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that I considered the words of my Instruction, to be a general direction, for regulating the proceedings by attachment, and that I saw no objection to changing the word debt, to the plural number, when it should be inserted in the Law, that I did not conceive it necessary to prescribe any particular form of Oath but that it should lie with the Magistrate, or the Court, having power to grant attachments, to decide what was the due proof that entitled a plaintiff to that process according to those restrictions, but that if it was necessary to direct a particular form of Oath, I thought, if it was couched as follows it would apply to most, if not all cases where Attachments should be used. That however, it was not perhaps in human ingenuity, to put together a form of words, that would comprehend every circumstance of every case, wherein it might be justifiable to issue this writ, vizt: I, A B do swear that C D is, or is to the best of my knowledge, and belief, justly and truly indebted to me in the sum of £———that he has absconded (as I verily believe to avoid paymt of his debts) and that the ordinary process of Law cannot be served upon him. To this, although at first received with some complacency, it was soon objected, that it was immaterial to the Creditors, what cause operated upon the Debtor to put himself out of the reach of the ordinary process of Law, and, that he should be at Liberty to attach his effects, upon due proof, that he absconded so that the ordinary process of Law cannot be served upon him without any, of the cause of his absconding. I could only answer to this remark, that I apprehended, the Creditor should show some evidence of fraudulent design in his Debtor, before he should be subjected to the penalty of a fraudulent action; that debt was a very common cause of peoples absconding, and that scarcely any man hid himself or fled his country, without leaving some traces of the cause, that might be investigated, that where there was no other apparent or assigned, but that of his being in debt, it might be fairly considered the principle of his conduct. The following case was then put. Suppose A. B. indebted to C. D. by bond, payable at any future time, that A. B. goes professedly, on account of his health, or business, or for amusement to a remote country, having effects here, and does not return to discharge his obligation to C. D. and gives no direction to his Attoreney, or Agent here, to do so, but on the contrary, has ordered him, to the knowledge of C. D. to sell his effects and remit their product to him. Suppose further that C. D. knows with certainty, that his Debtor is held in Gaol in this distant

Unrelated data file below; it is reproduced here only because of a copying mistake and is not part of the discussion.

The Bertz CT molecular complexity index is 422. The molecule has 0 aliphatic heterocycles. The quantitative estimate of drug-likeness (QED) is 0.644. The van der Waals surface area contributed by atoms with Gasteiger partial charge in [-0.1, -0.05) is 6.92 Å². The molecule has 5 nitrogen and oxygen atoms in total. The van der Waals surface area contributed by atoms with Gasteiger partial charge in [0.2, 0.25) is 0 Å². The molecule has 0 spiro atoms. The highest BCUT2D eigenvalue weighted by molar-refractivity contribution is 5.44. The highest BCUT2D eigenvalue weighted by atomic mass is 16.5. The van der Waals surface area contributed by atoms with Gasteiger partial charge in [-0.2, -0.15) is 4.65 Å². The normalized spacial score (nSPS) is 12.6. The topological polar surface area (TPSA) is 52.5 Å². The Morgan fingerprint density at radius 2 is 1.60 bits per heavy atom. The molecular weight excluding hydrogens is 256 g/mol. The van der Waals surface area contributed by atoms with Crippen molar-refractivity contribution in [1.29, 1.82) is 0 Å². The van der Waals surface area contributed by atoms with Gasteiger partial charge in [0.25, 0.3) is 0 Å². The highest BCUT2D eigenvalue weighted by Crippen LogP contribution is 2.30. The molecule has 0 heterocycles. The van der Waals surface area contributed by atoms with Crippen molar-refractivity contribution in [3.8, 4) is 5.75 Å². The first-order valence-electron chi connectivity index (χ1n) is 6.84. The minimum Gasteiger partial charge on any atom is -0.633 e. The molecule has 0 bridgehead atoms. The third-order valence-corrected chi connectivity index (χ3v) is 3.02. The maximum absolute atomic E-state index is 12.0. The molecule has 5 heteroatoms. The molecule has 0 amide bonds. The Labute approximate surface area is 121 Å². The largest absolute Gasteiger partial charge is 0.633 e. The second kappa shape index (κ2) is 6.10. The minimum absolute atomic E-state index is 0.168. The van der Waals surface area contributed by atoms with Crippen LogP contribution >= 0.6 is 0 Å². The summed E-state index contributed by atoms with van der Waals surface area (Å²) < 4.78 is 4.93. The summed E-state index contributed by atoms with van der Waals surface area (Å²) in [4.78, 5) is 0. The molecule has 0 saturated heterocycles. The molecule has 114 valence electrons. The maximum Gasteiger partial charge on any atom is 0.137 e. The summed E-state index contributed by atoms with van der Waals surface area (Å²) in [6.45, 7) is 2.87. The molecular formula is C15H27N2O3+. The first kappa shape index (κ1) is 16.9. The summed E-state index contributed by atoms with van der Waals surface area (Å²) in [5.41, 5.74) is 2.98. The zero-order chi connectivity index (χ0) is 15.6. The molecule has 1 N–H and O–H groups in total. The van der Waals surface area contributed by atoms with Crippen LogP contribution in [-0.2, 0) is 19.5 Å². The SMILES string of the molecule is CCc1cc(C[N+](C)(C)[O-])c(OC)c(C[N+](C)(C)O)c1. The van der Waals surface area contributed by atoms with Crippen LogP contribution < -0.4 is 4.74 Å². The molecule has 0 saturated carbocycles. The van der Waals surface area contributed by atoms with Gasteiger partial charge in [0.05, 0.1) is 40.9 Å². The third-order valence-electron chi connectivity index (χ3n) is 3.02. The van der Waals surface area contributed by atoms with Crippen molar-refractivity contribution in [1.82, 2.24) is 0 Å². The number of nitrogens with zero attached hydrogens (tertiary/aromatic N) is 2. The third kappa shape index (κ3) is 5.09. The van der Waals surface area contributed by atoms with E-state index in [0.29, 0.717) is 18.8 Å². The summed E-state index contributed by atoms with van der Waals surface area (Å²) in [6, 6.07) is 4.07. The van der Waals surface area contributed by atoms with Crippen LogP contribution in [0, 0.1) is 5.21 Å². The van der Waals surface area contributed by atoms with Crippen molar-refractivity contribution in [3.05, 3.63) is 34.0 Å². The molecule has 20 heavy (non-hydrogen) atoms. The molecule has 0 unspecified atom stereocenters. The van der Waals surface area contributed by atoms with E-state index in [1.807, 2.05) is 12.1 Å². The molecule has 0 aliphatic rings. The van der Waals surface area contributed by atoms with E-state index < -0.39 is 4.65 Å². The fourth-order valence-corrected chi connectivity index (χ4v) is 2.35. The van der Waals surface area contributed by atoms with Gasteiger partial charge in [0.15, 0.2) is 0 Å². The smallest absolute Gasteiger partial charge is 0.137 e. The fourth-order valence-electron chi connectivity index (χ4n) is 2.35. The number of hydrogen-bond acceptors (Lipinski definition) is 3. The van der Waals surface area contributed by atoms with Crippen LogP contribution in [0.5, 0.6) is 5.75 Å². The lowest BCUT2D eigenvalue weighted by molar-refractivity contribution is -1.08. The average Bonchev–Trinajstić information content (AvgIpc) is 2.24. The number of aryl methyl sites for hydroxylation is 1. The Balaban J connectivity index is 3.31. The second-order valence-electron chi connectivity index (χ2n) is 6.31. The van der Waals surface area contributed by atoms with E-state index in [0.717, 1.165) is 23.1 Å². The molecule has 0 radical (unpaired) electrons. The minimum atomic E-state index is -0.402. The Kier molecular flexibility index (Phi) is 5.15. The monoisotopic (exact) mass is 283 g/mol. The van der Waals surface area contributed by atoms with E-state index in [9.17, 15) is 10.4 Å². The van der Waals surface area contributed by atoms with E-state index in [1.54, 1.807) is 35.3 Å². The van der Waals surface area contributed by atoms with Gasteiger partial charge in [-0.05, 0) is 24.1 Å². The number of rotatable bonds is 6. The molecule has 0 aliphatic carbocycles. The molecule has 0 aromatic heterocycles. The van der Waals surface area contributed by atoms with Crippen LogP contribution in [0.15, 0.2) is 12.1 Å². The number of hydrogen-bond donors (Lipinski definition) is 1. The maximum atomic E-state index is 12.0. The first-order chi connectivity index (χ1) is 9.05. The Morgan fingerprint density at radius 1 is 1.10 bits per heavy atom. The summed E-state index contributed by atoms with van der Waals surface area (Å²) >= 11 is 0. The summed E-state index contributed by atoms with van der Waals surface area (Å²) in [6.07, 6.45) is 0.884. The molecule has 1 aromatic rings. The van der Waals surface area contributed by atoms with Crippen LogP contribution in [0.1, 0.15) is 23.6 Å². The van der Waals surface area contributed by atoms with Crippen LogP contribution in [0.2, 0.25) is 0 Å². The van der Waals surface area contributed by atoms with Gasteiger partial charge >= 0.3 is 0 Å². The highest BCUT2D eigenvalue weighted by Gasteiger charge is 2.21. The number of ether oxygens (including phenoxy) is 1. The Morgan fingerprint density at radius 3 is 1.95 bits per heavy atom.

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Country by other Creditors, or that he is gone upon a long voyage, from which it was impossible for him to return at the time appointed for payment of his debt to C. D. can the Creditor, in such case, make any proof of the Debtor absconding to avoid payment of his debt or debts, and shall he not have remedy by attachment of his effects, at the time his debt becomes due; when, if he was present, he might take his person?

I answered to this, that I knew not what meaning the word abscond might have, in the contemplation of Law; that I thought in the case stated the lot of the Creditor would be hard, if he could not seize the effects of the defaulter. That it was very particularly circumstanced perhaps, such as in the secure dealings of merchants had seldom or never occurred, and that it might be one, among other extraordinary cases, for which the Laws of England had provided no relief although I could not persuade myself that they had not, however ignorant I was of it, except as to persons subject to the statues of bankruptcy nor have I been since able to get any information on this head, that is satisfactory.